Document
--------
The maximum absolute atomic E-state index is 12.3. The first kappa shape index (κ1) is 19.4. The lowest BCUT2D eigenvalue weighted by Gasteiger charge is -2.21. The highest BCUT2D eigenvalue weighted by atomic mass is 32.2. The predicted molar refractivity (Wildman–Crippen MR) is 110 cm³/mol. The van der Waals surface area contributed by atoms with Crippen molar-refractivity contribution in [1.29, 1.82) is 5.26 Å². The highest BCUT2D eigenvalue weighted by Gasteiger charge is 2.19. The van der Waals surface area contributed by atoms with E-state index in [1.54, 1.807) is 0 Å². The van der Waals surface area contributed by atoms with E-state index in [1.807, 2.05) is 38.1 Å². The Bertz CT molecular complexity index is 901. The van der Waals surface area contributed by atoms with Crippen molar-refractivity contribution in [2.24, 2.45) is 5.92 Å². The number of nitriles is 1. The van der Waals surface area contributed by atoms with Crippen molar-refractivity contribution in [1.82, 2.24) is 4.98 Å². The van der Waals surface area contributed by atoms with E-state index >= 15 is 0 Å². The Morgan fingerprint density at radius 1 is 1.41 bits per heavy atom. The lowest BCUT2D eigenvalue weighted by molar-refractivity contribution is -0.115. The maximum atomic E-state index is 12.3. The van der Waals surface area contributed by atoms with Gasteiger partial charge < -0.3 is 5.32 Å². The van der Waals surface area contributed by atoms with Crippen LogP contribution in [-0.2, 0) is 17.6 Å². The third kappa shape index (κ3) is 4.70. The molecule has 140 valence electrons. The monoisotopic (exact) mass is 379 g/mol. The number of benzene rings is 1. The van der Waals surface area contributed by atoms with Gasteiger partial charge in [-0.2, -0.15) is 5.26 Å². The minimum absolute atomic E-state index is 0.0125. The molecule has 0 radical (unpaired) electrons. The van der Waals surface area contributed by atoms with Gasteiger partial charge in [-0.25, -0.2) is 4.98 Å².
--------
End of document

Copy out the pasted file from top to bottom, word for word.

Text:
The maximum absolute atomic E-state index is 12.3. The first kappa shape index (κ1) is 19.4. The lowest BCUT2D eigenvalue weighted by Gasteiger charge is -2.21. The highest BCUT2D eigenvalue weighted by atomic mass is 32.2. The predicted molar refractivity (Wildman–Crippen MR) is 110 cm³/mol. The van der Waals surface area contributed by atoms with Crippen molar-refractivity contribution in [1.29, 1.82) is 5.26 Å². The highest BCUT2D eigenvalue weighted by Gasteiger charge is 2.19. The van der Waals surface area contributed by atoms with E-state index in [1.54, 1.807) is 0 Å². The van der Waals surface area contributed by atoms with E-state index in [1.807, 2.05) is 38.1 Å². The Bertz CT molecular complexity index is 901. The van der Waals surface area contributed by atoms with Crippen molar-refractivity contribution in [2.24, 2.45) is 5.92 Å². The number of nitriles is 1. The van der Waals surface area contributed by atoms with Crippen molar-refractivity contribution in [1.82, 2.24) is 4.98 Å². The van der Waals surface area contributed by atoms with E-state index >= 15 is 0 Å². The Morgan fingerprint density at radius 1 is 1.41 bits per heavy atom. The lowest BCUT2D eigenvalue weighted by molar-refractivity contribution is -0.115. The maximum atomic E-state index is 12.3. The van der Waals surface area contributed by atoms with Gasteiger partial charge < -0.3 is 5.32 Å². The van der Waals surface area contributed by atoms with Crippen LogP contribution in [-0.2, 0) is 17.6 Å². The third kappa shape index (κ3) is 4.70. The molecule has 140 valence electrons. The monoisotopic (exact) mass is 379 g/mol. The number of benzene rings is 1. The van der Waals surface area contributed by atoms with Gasteiger partial charge in [-0.2, -0.15) is 5.26 Å². The minimum absolute atomic E-state index is 0.0125. The molecule has 0 radical (unpaired) electrons. The van der Waals surface area contributed by atoms with Gasteiger partial charge in [-0.25, -0.2) is 4.98 Å².